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Chania Iraklion Aghios Nikolaos Rethymnon Front page - Crete at Ellada.com

Crete - Kriti

KRITI, CRETE, or KRETE, Latin CRETA, Venetian CANDIA, island in the eastern Mediterranean that is an administrative region of Greece. The center of one of the oldest and most important civilizations, the ancient Minoan civilization, the southernmost point of Europe where its name originated and to which it owes so much. The meeting point of three continents - Europe, Asia and Africa - and the cradle of most of what we know as classical civilization which has been so instrumental in shaping our world today.

This is the legendary birthplace of Zeus, the king of the gods, and where he took his beloved Europa and where she gave birth to the later King Minoas, the mythical all-powerful king of Crete and creator of the fabulous palace of Knossos and the Minoan civilization. Crete has so much to offer and so much that people envy that at times Romans, Arabs, Venetians and Turks all envied it but, however much they tried, they never conquered it!. And this is where the most peripatetic of all Apostles, Apostle Paul, started his quest to bring Christianity to Europe. In fact, after he appointed Titus as bishop in 65AD, Gortyn became the first Christian community in Greece and Europe.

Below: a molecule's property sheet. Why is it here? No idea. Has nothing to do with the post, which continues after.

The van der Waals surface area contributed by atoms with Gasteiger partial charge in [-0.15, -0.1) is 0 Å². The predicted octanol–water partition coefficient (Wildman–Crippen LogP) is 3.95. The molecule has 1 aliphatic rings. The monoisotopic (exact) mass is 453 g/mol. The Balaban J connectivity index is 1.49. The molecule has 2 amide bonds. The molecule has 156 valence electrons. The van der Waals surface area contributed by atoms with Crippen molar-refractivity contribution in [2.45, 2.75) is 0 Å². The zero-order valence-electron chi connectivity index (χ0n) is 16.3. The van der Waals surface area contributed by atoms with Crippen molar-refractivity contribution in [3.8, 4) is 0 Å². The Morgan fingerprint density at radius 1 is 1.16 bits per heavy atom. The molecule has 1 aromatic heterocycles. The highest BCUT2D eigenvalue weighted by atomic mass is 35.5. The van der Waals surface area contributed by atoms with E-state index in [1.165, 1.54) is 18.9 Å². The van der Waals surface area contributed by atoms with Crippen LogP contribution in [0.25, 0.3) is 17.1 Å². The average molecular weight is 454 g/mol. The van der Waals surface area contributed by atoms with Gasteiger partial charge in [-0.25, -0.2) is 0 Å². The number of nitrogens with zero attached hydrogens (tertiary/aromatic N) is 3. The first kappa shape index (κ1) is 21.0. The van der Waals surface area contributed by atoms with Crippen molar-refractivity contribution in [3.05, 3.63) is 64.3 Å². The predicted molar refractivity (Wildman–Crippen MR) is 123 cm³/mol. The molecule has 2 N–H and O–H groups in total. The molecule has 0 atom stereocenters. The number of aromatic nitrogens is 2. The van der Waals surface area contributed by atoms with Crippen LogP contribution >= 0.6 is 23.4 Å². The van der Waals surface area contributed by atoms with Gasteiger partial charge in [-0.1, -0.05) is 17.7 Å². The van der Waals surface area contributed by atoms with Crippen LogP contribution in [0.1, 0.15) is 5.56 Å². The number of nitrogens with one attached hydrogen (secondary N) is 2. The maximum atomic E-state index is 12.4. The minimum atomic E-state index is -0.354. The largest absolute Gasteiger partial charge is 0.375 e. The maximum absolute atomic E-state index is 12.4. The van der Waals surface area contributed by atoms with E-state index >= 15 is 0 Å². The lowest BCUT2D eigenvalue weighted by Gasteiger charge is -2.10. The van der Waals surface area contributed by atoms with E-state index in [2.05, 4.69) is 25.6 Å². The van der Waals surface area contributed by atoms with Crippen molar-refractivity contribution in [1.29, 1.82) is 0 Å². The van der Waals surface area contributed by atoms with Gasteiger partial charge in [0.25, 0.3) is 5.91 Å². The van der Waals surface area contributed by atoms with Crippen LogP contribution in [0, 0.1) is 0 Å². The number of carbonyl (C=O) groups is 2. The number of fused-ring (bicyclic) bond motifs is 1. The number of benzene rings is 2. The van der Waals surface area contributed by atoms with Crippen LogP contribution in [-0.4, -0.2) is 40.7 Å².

Crete can boast many famous sons and daughters such as the El Greco (Diminikos Theotokopoulos), the literature laureate Odysseus Elytis, Nikos Kazantzakis, the League of Nations pioneer and later Prime Minister of Greece Eleftherios Venizelos and so many other cultural and social icons of the Greek and non-Greek world, living or dead.